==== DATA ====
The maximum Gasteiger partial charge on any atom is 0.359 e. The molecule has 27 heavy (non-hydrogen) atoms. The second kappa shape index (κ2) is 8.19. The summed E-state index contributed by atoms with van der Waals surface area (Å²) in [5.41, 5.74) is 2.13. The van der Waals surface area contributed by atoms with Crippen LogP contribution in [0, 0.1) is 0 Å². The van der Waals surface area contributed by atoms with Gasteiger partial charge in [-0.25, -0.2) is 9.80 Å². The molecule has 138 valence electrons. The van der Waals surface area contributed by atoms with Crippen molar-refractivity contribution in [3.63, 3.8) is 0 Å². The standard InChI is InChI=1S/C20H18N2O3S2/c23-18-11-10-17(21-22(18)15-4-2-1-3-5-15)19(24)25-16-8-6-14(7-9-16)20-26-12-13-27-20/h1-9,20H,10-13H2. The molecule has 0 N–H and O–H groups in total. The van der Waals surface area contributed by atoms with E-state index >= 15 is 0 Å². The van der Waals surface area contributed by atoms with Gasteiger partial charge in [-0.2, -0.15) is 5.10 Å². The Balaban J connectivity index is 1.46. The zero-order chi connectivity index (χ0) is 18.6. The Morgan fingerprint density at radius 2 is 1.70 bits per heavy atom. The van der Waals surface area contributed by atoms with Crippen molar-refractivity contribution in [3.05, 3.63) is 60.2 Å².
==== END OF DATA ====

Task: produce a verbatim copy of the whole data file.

The maximum Gasteiger partial charge on any atom is 0.359 e. The molecule has 27 heavy (non-hydrogen) atoms. The second kappa shape index (κ2) is 8.19. The summed E-state index contributed by atoms with van der Waals surface area (Å²) in [5.41, 5.74) is 2.13. The van der Waals surface area contributed by atoms with Crippen LogP contribution in [0, 0.1) is 0 Å². The van der Waals surface area contributed by atoms with Gasteiger partial charge in [-0.25, -0.2) is 9.80 Å². The molecule has 138 valence electrons. The van der Waals surface area contributed by atoms with Crippen molar-refractivity contribution in [3.63, 3.8) is 0 Å². The standard InChI is InChI=1S/C20H18N2O3S2/c23-18-11-10-17(21-22(18)15-4-2-1-3-5-15)19(24)25-16-8-6-14(7-9-16)20-26-12-13-27-20/h1-9,20H,10-13H2. The molecule has 0 N–H and O–H groups in total. The van der Waals surface area contributed by atoms with E-state index >= 15 is 0 Å². The van der Waals surface area contributed by atoms with Gasteiger partial charge in [-0.2, -0.15) is 5.10 Å². The Balaban J connectivity index is 1.46. The zero-order chi connectivity index (χ0) is 18.6. The Morgan fingerprint density at radius 2 is 1.70 bits per heavy atom. The van der Waals surface area contributed by atoms with Crippen molar-refractivity contribution in [3.05, 3.63) is 60.2 Å².